We know that around 94 per cent of all United States road deaths (and similarly high percentages of road deaths worldwide) are caused by human error. We know that humans are currently engaged in risky endeavors in all fields and industries where autonomous systems could help make things safer. But what we might not know is the extent to which autonomy is already making the world better … be it on aircraft or vehicles with electronic stability control. The next step is to cede control completely to a machine – which appears inevitable in many domains.
We at the University of California, Los Angeles, saw a need for academic leadership on autonomous system safety and reliability at a level beyond technology development. Autonomous technologies are ‘inherently’ trying to be safe. The challenge then becomes how do we design these technologies to be ‘safe enough?’ And importantly, how to we make these systems reliable so that the ‘inherent’ safety of the autonomous system is always present?
SARAS was formed in 2016 to assist the regulators and the regulated in assuring these autonomous systems are safe and reliable. Our team comprises a multi-discipline team that from areas ranging from machine learning lane recognition algorithms to public planning. Importantly, we leverage our expertise in the risk and reliability sciences to provide a coherent paradigm within which these disciplines can effectively combine to realize our goals.
Being a Center within the B. John Garrick Institute for the Risk Sciences gives us a unique advantage in terms of experience. Our hierarchy and senior fellows have all helped nuclear, aviation, defense and other industries to work out how to make systems ‘safe and reliable’ enough. These industries were themselves or inherently involved disruptive technologies where the questions we ask ourselves today about the safety and reliability of autonomous systems have already been asked (and answered) in various contexts in the past.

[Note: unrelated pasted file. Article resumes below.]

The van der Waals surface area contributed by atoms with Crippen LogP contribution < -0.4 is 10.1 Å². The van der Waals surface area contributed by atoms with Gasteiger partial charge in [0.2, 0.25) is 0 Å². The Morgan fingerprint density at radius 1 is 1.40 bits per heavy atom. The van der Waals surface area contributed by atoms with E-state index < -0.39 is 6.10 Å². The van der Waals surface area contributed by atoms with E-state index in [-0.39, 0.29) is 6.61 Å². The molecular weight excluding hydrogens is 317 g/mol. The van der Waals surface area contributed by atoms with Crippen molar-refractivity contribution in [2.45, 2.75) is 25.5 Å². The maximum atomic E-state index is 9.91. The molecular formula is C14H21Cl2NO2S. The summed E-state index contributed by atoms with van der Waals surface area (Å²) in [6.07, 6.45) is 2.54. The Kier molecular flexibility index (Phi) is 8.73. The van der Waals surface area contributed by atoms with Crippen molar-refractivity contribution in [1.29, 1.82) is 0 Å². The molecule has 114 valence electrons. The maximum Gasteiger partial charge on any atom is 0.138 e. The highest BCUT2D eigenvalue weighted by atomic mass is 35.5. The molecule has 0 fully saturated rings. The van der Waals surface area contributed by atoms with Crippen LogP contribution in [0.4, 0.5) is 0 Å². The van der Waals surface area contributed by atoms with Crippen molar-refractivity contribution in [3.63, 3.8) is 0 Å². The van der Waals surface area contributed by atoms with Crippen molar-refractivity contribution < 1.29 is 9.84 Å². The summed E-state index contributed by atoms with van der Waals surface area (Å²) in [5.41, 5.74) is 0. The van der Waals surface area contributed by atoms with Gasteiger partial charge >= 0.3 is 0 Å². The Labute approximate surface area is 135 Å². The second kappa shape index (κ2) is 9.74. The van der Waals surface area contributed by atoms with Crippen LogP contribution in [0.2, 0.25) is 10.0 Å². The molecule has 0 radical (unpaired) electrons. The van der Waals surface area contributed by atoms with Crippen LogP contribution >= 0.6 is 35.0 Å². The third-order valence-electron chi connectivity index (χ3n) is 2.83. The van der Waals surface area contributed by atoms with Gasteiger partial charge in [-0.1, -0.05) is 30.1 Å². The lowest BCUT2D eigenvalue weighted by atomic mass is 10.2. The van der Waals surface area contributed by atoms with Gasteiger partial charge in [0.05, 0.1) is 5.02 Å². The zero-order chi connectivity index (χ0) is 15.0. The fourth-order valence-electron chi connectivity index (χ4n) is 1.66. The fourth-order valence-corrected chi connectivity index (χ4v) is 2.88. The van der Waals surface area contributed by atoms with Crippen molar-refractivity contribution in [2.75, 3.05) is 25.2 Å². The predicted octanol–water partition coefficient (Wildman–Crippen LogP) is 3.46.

Our mission is to help manufacturers, regulators and planners to design and enforce the ongoing safety and reliability of autonomous systems.
What is the difference between a ‘vision’ and a ‘mission’? The mission refers to what we want to do. The vision refers to what we want the world to look like when we have done it.
Our vision is necessarily futuristic. We see a world where many of the tasks and activities we undertake today are more effectively and efficiently undertaken by autonomous systems. We see global productivity increasing as a result. We see an environment where emerging ideas about how autonomy can help society more broadly quickly become realities.
Our vision is that the decisions about whether an autonomous system is safe and reliable is not a barrier to its successful implementation.
This does not mean that autonomous system safety and reliability is not paramount or (potentially) resource intensive. What it does mean is that the engineers of tomorrow need to be provided with clear guidance and architectures that allow them to fundamentally know how to design safe and reliable autonomous systems. It also means that the regulators and certifiers of tomorrow are provided with clear guidance and architectures that allow them to decide if an autonomous system is safe and reliable enough.
Want to get involved?
We provide services to all autonomous system stakeholders including governments, regulatory bodies, manufacturers, planners and research organizations. We see an important element of our role being the development of guide and handbooks that are based on collaborative, industry-wide efforts. We are interested in forming partnerships and undertaking tailored research.